Student Engagement: Co-Curricular Activities

  • More than 14,700 Union students were involved in the arts, including 6,717 elementary students who took both art and music classes at their individual school site.  At the secondary level (grades 6-12), 1,110 were in band; 336 in dance; 707 in orchestra; 1,225 in vocal music; 1,628 in drama; 274 in speech/debate; and 2,738 in a wide variety of visual art courses.
  • More than 1,400 students (grades 7-12) were involved in Union’s 23 competitive athletics and spirit programs, and participation was close to 1,700 in K-12 in the district’s 139 non-competitive teams and spirit squads.
  • The Performing Arts Center (PAC) lobby renovation was completed as part of the district’s bond initiative. The PAC sound system upgrade was also recently completed.
  • A new band building/Fine Arts addition at Union High School is actively being designed and created as part of the district’s bond initiative.
  • The Union High School Renegade Regiment earned a finalist spot in the Bands of America Dallas Regional in 2018 as well as the Bands of America Indianapolis Super-Regional, finishing in the Top 5 of over 60 competing marching bands.
  • Union Varsity Pom were the 2018-2019 State Champions.
  • The Girls Swimming-200 Freestyle Relay team won the 2019 State Championship.  
  • For the first time in Lady Redskin history, the Girls Tennis #2 doubles team of junior Ashley Barber and freshman Savanna Rogers were 2019 state champions.
  • Senior J.T. McCloud won the 2019 state championship in Boys Track in the 100-meter dash and the 200-meter dash.  He was also named Gatorade Boys Track Athlete of the Year and is the first Union High School athlete to be chosen for this award.
  • The Boys Track Team won the 2019 state championship in the 1600-meter relay.

Employees Statistics & Achievements

  • Union employed 991 teachers, 871 support personnel, and 77 administrators.  Of the district’s 77 administrators, 89.61% had a master’s degree or higher. Of the teaching and administrative staff, 37.8% held graduate-level degrees – 404 with master’s degrees and 18 with doctorates for 2018-2019.
  • Forty-six teachers held National Board Certification.
  • The district welcomed 157 new teachers for the 2018-2019 school year.
  • The ethnic diversity among the staff was African-American 6%, American Indian 14%, Asian 3%, and Caucasian/other 77%. Four hundred and twenty were male and 1,577 female.
  • Jackie White (who juist retired), senior executive director of Federal Programs, was recognized for her years of service for Native American programs and issues during a regional Johnson O’Malley program meeting. Johnson O’Malley is a federally funded program through the Bureau of Indian Affairs, Office of Indian Education in Washington D.C. The Native American Program was named National Exemplary Program of the Year.  Sue Haralson and Pam Lee were asked to present a workshop at the National Conference.
  • The district broke its own record by raising $221,359 for the Tulsa United Way campaign, a 0.78 percent increase over the previous year’s donation.

100 Years

Child Nutrition

The Child Nutrition Department served 1,681,986 lunches and 993,215 breakfasts during the school year.  Summer meals included 16,422 breakfasts and 25,031 lunches.  The Child Nutrition department trains around 280 employees in culinary arts and safe food handling; has four chefs; and three dietitians. The number of students qualifying for free/reduced lunch has steadily increased over recent years and is currently at 69.3 percent.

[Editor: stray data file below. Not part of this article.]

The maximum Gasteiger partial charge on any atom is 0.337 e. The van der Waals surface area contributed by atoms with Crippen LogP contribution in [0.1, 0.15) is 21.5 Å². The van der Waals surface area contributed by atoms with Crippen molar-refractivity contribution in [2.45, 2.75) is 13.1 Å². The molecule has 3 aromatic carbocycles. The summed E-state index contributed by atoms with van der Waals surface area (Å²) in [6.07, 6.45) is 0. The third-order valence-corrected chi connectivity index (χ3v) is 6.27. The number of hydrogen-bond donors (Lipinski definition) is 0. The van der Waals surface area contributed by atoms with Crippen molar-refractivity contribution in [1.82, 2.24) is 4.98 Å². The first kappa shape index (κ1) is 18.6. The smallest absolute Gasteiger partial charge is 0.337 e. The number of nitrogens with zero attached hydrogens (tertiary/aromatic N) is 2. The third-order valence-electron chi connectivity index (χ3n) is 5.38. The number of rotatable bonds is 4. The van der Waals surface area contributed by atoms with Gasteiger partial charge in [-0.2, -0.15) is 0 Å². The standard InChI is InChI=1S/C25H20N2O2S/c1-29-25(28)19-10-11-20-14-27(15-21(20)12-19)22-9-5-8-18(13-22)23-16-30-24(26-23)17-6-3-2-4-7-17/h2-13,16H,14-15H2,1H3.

The district purchased fresh vegetables and fruits and local grass fed beef from six local farms and six elementary schools participated in the Fresh Fruit and Vegetable Grant which provided fresh fruits and vegetables for snacks each day in the classroom. 


More than 10,000 students rode the bus on a regular basis during the 2018-19 school year. The district maintained a fleet of 109 school buses and 90 support vehicles. Our buses traveled 1,159,028 total miles – 1,040,601 miles on regular routes and 118,427 miles on field trips.

The district ran 15 after-school routes and 35 shuttles, and two vehicles for the McKinney-Vento/Foster Care programs.  The district purchased 172,339 gallons of diesel fuel and 42,529 gallons of unleaded fuel for a combined cost of $446,750.


The district maintains more than 2.8 million square feet of facilities. A strong corporate tax base and patrons who consistently pass bond issues have helped Union to build spacious, well-equipped facilities including the Performing Arts Center in the High School. The Union Multipurpose Activity Center, 6836 S. Mingo Road, is a state-of-the art building which houses the 6,000-seat John Q. Hammons Arena, fine arts and athletic offices, classrooms, a Wellness and Sports Medicine Center, and the U-Wear Spirit Store. The UMAC also hosts a number of community events and even college-level games. In the spring of 2020, Unopn opened its Community Heath Connection Clinicn at Ellen Ochoa Elementary.

Other outstanding facilities include Union-Tuttle Stadium at the High School, a new soccer complex at the 8th Grade, a 3-meter swimming poolwith a seating capacity of 400 at the 6th/7th Grade Center, a modern baseball/softball complex and a new tennis court at the Union High School Fresman Academy.

The Operations buildings house transportation, maintenance, warehouse and grounds crew behind the Union Alternative School. Union also maintains Central Park at Union at 62nd and Mingo, a practice field at 61st and Mingo.   

District Announcement

Union COVID-19 Response Plan

View Union Public Schools' COVID-19 Response Plans to keep school open.

Return to School Plan: English / Spanish

Frequently Asked Questions: English / Spanish

See Case Counts (Updated Weekdays)

Visit our Coronavirus Section for details.

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Union is offering free meals now through June 30. Details.

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Contact Information

Union Public Schools
8506 E. 61st Street
Tulsa, Oklahoma 74133
Phone: 918-357-4321